Credibility – being able to count on the veracity of another’s word – is a huge factor in the potential quality of human relationships. The polarity that exists between political parties in the United States today very plainly paints that picture for us. So much distrust exists that there is scarcely any potential for even having a conversation on the issues. Almost no one feels that they can trust the veracity of those with whom they should be working.
In that atmosphere, assumption will almost always carry the day in terms of “hearing” the other person. Negative assumptions will be made, which again remove the possibility of any quality relationship ever developing. Speaking in Christ’s defense to a group of Pharisees, Nicodemus said, “Does our law judge a man before it hears him and knows what he is doing?” (John 7:51). No righteous judgment can be made without truly listening to the other party.
Truly listening, however, won’t necessarily heal the breach between people if one person is simply lying. That, especially when we consider the political spectrum, is often the case simply because of the spirit that is yielded to. Again, Christ spoke of this factor in dealing with some of the Pharisees. “You are of your father the devil, and the desires of your father you want to do. He was a murderer from the beginning, and does not stand in the truth, because there is no truth in him. When he speaks a lie, he speaks from his own resources, for he is a liar and the father of it” (John 8:44).
What, then, is the answer – whether in worldly political circles or within the Church of God? Christ’s answer to those lying to Him makes it simple, “But because I tell the truth, you do not believe Me” (John 8:45). Speaking the truth regardless of how it is received is our only option. The Apostle Paul touches on all of the elements that come into play in his letter to those in Ephesus. “…that you put off, concerning your former conduct, the old man which grows corrupt according to the deceitful lusts, and be renewed in the spirit of your mind, and that you put on the new man which was created according to God, in true righteousness and holiness. Therefore, putting away lying, “Let each one of you speak truth with his neighbor,” for we are members of one another” (Ephesians 4:22-25).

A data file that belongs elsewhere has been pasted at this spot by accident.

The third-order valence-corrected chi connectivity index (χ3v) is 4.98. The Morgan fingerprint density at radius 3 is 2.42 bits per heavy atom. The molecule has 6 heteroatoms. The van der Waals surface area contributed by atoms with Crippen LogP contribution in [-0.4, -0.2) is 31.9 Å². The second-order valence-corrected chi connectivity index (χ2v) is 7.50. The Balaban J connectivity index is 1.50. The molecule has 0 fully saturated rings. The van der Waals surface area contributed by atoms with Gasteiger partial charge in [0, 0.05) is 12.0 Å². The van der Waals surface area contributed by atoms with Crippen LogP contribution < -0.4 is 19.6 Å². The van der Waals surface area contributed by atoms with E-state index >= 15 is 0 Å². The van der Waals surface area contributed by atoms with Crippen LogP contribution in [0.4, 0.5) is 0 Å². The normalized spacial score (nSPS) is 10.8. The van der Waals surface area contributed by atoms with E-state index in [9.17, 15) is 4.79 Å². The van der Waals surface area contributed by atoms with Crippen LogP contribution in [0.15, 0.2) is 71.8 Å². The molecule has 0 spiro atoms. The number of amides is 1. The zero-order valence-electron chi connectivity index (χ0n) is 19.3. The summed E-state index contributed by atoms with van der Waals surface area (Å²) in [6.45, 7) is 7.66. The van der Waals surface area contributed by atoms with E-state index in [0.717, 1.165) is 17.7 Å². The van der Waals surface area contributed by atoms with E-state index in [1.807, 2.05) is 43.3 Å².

Our Father is not a liar and His Spirit is not a lying spirit. In the context of not swearing to the truth, Christ said, “But let your ‘Yes’ be ‘Yes,’ and your ‘No,’ ‘No.’ For whatever is more than these is from the evil one” (Matthew 5:37). The Jamieson-Fausset-Brown Bible Commentary explains Christ’s words this way: “The practice of going beyond Yes and No in affirmations and denials – as if our word for it were not enough, and we expected others to question it – springs from that vicious root of untruthfulness which is only aggravated by the very effort to clear ourselves of the suspicion of it. And just as swearing to the truth of what we say begets the disposition it is designed to remove, so the love and reign of truth in the breasts of Christ’s disciples reveal itself so plainly even to those who themselves cannot be trusted, that their simple Yes and No come soon to be more relied on than the most solemn asseveration of others.”
If we seek to give our Father glory, we will do so by taking on His very character. We will speak the truth so simply and constantly that our credibility will be something that is trusted even by others who might willingly lie.